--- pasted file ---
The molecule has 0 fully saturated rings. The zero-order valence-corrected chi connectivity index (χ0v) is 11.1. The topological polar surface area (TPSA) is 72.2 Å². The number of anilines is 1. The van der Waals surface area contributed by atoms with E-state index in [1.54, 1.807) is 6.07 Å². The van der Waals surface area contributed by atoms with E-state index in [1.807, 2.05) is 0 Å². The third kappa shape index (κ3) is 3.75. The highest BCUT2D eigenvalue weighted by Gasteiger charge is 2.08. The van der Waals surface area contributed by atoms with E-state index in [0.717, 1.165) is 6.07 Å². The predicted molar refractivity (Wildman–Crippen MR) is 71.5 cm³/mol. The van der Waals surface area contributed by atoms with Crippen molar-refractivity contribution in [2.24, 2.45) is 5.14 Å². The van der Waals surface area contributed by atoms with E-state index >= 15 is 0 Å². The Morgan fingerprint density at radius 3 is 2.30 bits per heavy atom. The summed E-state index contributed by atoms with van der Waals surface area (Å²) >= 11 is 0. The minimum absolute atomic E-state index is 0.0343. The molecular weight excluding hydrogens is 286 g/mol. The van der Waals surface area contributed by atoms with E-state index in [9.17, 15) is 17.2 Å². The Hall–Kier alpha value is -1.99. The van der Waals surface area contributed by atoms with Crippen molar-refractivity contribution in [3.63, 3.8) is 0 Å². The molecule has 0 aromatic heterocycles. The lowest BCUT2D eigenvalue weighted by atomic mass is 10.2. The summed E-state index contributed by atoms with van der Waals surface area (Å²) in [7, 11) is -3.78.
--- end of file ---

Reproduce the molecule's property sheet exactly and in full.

The molecule has 0 fully saturated rings. The zero-order valence-corrected chi connectivity index (χ0v) is 11.1. The topological polar surface area (TPSA) is 72.2 Å². The number of anilines is 1. The van der Waals surface area contributed by atoms with E-state index in [1.54, 1.807) is 6.07 Å². The van der Waals surface area contributed by atoms with E-state index in [1.807, 2.05) is 0 Å². The third kappa shape index (κ3) is 3.75. The highest BCUT2D eigenvalue weighted by Gasteiger charge is 2.08. The van der Waals surface area contributed by atoms with E-state index in [0.717, 1.165) is 6.07 Å². The predicted molar refractivity (Wildman–Crippen MR) is 71.5 cm³/mol. The van der Waals surface area contributed by atoms with Crippen molar-refractivity contribution in [2.24, 2.45) is 5.14 Å². The van der Waals surface area contributed by atoms with E-state index >= 15 is 0 Å². The Morgan fingerprint density at radius 3 is 2.30 bits per heavy atom. The summed E-state index contributed by atoms with van der Waals surface area (Å²) >= 11 is 0. The minimum absolute atomic E-state index is 0.0343. The molecular weight excluding hydrogens is 286 g/mol. The van der Waals surface area contributed by atoms with E-state index in [9.17, 15) is 17.2 Å². The Hall–Kier alpha value is -1.99. The van der Waals surface area contributed by atoms with Crippen molar-refractivity contribution in [3.63, 3.8) is 0 Å². The molecule has 0 aromatic heterocycles. The lowest BCUT2D eigenvalue weighted by atomic mass is 10.2. The summed E-state index contributed by atoms with van der Waals surface area (Å²) in [7, 11) is -3.78.